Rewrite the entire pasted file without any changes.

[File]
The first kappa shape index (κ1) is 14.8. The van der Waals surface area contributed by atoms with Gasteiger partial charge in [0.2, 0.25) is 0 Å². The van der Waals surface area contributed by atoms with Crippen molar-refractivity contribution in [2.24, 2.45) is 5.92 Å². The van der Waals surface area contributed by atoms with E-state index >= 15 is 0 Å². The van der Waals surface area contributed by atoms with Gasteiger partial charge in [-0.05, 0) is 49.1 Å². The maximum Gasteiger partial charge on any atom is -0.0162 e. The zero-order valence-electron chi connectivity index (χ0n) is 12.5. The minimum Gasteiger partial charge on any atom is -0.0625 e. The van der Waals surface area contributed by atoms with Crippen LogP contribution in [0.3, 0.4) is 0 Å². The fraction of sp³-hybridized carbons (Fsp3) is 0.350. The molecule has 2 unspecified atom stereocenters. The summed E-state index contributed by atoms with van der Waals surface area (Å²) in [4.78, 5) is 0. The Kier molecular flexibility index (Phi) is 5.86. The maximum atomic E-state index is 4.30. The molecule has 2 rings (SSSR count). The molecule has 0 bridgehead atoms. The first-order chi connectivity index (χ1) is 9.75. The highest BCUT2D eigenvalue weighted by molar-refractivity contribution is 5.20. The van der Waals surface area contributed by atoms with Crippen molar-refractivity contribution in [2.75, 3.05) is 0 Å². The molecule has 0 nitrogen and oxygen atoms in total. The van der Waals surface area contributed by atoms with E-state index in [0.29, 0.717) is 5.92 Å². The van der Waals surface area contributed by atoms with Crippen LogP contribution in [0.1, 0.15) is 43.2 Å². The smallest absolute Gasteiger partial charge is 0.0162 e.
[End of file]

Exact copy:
The first kappa shape index (κ1) is 14.8. The van der Waals surface area contributed by atoms with Gasteiger partial charge in [0.2, 0.25) is 0 Å². The van der Waals surface area contributed by atoms with Crippen molar-refractivity contribution in [2.24, 2.45) is 5.92 Å². The van der Waals surface area contributed by atoms with E-state index >= 15 is 0 Å². The van der Waals surface area contributed by atoms with Gasteiger partial charge in [-0.05, 0) is 49.1 Å². The maximum Gasteiger partial charge on any atom is -0.0162 e. The zero-order valence-electron chi connectivity index (χ0n) is 12.5. The minimum Gasteiger partial charge on any atom is -0.0625 e. The van der Waals surface area contributed by atoms with Crippen LogP contribution in [0.3, 0.4) is 0 Å². The fraction of sp³-hybridized carbons (Fsp3) is 0.350. The molecule has 2 unspecified atom stereocenters. The summed E-state index contributed by atoms with van der Waals surface area (Å²) in [4.78, 5) is 0. The Kier molecular flexibility index (Phi) is 5.86. The maximum atomic E-state index is 4.30. The molecule has 2 rings (SSSR count). The molecule has 0 bridgehead atoms. The first-order chi connectivity index (χ1) is 9.75. The highest BCUT2D eigenvalue weighted by molar-refractivity contribution is 5.20. The van der Waals surface area contributed by atoms with Crippen molar-refractivity contribution in [2.75, 3.05) is 0 Å². The molecule has 0 nitrogen and oxygen atoms in total. The van der Waals surface area contributed by atoms with E-state index in [0.29, 0.717) is 5.92 Å². The van der Waals surface area contributed by atoms with Crippen LogP contribution in [0.1, 0.15) is 43.2 Å². The smallest absolute Gasteiger partial charge is 0.0162 e.